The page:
Contract ninjas and technical Jedis – a look behind non-traditional tech job titles

22 Jun 2012

Did you want to be a ninja or a Jedi when you grew up? Well, now’s your chance, as job listings with the term ‘ninja’ and ‘Jedi’ have boomed between May 2006 and May 2012, a recent analysis by job search site reveals. Job listings with the term ‘ninja’ have rocketed 2,505pc and job listings seeking a ‘Jedi’ have increased 67pc during that time period.

Stephen Riley, director at IntaPeople, had attributed this increase to the rise of social media and its relaxed nature.

“Many feel that casting away conventional titles will help them broadcast their individuality and give them a real edge over their competitors,” he said.

As cool as job titles like ‘ninja’ and ‘Jedi’ sound, a closer look at job listings reveals unorthodox job titles by themselves are only a vague reflection of what the jobs actually entail.

Jedis and ninjas and gurus, oh my

In addition to Jedis and ninjas, ‘gurus’ and ‘evangelists’ are also in high demand, with tech giant Microsoft, in particular, being fond of using the term ‘evangelist’ in its job listings,’s analysis shows.

What the heck does an evangelist do, anyway? Taking the example of the Cloud Evangelist Job Microsoft has advertised online, this person’s role would be to help “business and technical influencers, developers, IT pros, ISV/CSV partners, and start-ups understand the technical strategy, competitive differentiation, and core platform value proposition of Windows Azure and adjacent platform technologies, including Windows and Windows Phone.”

Wannabe ninjas can apply to Palantir Technologies, which is on the lookout for a Contract Ninja to join its team of ‘Legal Ninjas’. In other words, a contract manager, who “will be responsible for supporting numerous complex commercial transactions, both domestic and foreign.”

Over at EMC, the more traditional job title for the Technical Jedi it is seeking is ‘technical account manager’. The individual in this role “provides custom integration implementation support on EMC products involving software, at the customer site, including pre-site inspection, initial installation, implementation, customisation, integration and outline orientation for the customer.” Readers will note there is nothing in there about wielding a light sabre.

Recruiter Stelfox posted a listing seeking a Linux Guru who will play a major role in the introduction of the company’s new global platform. In addition to having to possess a strong scripting background with Shell, Perl, and Python, the candidate will “be expected to mentor engineers, and will be involved in the hiring process.”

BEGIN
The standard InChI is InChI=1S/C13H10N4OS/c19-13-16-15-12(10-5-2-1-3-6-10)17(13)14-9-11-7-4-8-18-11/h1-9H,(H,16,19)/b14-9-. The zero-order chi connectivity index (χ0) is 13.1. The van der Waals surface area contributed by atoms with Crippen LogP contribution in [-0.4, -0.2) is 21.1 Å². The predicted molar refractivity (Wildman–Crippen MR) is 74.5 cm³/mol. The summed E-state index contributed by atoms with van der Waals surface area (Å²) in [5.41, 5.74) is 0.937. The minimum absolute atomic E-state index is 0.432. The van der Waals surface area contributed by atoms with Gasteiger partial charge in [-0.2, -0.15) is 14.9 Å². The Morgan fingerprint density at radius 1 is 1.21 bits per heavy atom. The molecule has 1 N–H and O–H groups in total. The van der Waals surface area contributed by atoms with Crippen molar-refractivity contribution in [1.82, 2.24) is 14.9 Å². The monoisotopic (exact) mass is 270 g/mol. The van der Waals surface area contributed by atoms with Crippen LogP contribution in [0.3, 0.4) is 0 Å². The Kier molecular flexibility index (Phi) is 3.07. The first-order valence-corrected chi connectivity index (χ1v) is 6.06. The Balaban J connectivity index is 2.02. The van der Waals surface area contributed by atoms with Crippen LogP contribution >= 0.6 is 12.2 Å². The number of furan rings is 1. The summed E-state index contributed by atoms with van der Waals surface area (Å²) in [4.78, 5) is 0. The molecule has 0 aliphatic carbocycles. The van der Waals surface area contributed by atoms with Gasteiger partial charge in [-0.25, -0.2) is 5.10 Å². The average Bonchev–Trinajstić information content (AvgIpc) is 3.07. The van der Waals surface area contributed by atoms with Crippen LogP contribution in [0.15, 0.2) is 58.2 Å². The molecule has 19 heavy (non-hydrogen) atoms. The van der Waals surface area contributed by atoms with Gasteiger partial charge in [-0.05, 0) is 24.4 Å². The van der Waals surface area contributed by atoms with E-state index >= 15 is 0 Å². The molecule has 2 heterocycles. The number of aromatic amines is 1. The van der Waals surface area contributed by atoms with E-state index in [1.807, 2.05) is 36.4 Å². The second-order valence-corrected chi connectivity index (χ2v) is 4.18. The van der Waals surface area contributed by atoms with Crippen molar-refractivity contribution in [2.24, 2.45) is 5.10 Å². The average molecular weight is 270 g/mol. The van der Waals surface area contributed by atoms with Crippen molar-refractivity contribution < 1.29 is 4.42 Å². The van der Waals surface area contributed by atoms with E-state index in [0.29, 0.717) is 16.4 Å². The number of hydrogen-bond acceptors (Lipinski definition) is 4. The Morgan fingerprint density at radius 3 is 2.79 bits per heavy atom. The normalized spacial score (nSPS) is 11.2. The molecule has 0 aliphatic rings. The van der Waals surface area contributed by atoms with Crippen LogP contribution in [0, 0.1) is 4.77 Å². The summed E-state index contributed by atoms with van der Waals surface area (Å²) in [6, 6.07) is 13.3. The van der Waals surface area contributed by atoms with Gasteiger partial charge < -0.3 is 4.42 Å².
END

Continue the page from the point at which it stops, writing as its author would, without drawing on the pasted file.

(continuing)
DigitGame Studios Ltd is also looking for a guru, as the company states in its job listing for ‘The Architect’.

“We are looking for a guru,” the job listing reads. “A unique individual so talented they don’t fit into the normal tech team structure. This person spends their life frustrated at other people, they are always wondering ‘Why did they take 10 lines to write that piece of code, it only takes one!’” Ultimately, however, The Architect will design and improve games engines.

Another job listing that is as creative as the job title is the one for StoryToys’ ‘Wizard‘. The ‘Wizard’ will defend the company “against dragons, goblins, traditional publishers and other malevolent forces.” He or she will also work on product development, sales and marketing strategies.

If you fancy yourself a genius, then get thee to Apple. An Apple Genius is technical support in Apple clothing. He or she works in an Apple store, behind the Genius bar, answering questions, doing hardware and software troubleshooting, providing basic customer training, and performing timely repairs.

Most-revamped job titles

By far the awards for most-transformed job titles go to TAG Recruitment and M-SIX Technology Inc, in Portland, Oregon.

TAG Recruitment has renamed what is basically a receptionist role as ‘Director of Awesome’.  

“The Director of Awesome role involves greeting all visitors and candidates and ensuring that everyone who walks through our doors is delighted that they did!” the job listing reads. 

“In addition to reception responsibilities, you will assist with maintaining all marketing and client database updates, with some fun stuff like planning events and parties! There will be an administrative component, including the occasional letter, invoicing, ordering and maintaining supplies (including that great coffee that we always talk about!)”

M-SIX Technology Inc says in its job listing it is looking for “talented software developers”, only the company doesn’t call them that – they are ‘Badass Rock Star Code Ninjas.’

Business card image via Shutterstock, illustrated by

Tina Costanza
By Tina Costanza

Tina Costanza was a journalist and sub-editor at Silicon Republic. She came to Ireland from Canada, where she had held senior editorial positions at daily newspapers in Ottawa and Toronto. When she wasn’t saving dangling participles, she was training for 10K races or satisfying a craving for scones.

Loading now, one moment please! Loading